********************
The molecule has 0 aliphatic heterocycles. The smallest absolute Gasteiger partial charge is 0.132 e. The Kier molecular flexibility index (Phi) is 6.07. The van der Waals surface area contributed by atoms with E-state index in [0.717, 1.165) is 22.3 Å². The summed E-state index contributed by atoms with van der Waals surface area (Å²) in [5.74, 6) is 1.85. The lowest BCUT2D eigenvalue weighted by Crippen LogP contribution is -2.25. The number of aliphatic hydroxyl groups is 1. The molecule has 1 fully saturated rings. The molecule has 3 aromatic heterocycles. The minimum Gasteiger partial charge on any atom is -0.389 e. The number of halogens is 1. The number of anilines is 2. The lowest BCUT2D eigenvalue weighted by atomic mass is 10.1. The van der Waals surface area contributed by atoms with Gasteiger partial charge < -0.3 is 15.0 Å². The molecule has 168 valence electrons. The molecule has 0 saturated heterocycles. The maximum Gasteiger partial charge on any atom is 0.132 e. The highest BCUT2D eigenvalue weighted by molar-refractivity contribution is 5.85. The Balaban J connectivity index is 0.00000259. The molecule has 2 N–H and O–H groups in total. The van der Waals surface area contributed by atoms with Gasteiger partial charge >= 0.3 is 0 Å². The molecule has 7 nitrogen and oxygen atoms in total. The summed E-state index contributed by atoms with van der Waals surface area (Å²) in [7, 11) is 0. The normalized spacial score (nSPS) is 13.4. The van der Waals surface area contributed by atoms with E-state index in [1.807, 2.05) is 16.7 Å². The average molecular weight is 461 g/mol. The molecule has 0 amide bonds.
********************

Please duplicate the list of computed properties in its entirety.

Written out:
The molecule has 0 aliphatic heterocycles. The smallest absolute Gasteiger partial charge is 0.132 e. The Kier molecular flexibility index (Phi) is 6.07. The van der Waals surface area contributed by atoms with E-state index in [0.717, 1.165) is 22.3 Å². The summed E-state index contributed by atoms with van der Waals surface area (Å²) in [5.74, 6) is 1.85. The lowest BCUT2D eigenvalue weighted by Crippen LogP contribution is -2.25. The number of aliphatic hydroxyl groups is 1. The molecule has 1 fully saturated rings. The molecule has 3 aromatic heterocycles. The minimum Gasteiger partial charge on any atom is -0.389 e. The number of halogens is 1. The number of anilines is 2. The lowest BCUT2D eigenvalue weighted by atomic mass is 10.1. The van der Waals surface area contributed by atoms with Gasteiger partial charge < -0.3 is 15.0 Å². The molecule has 168 valence electrons. The molecule has 0 saturated heterocycles. The maximum Gasteiger partial charge on any atom is 0.132 e. The highest BCUT2D eigenvalue weighted by molar-refractivity contribution is 5.85. The Balaban J connectivity index is 0.00000259. The molecule has 2 N–H and O–H groups in total. The van der Waals surface area contributed by atoms with Gasteiger partial charge >= 0.3 is 0 Å². The molecule has 7 nitrogen and oxygen atoms in total. The summed E-state index contributed by atoms with van der Waals surface area (Å²) in [7, 11) is 0. The normalized spacial score (nSPS) is 13.4. The van der Waals surface area contributed by atoms with E-state index in [1.807, 2.05) is 16.7 Å². The average molecular weight is 461 g/mol. The molecule has 0 amide bonds.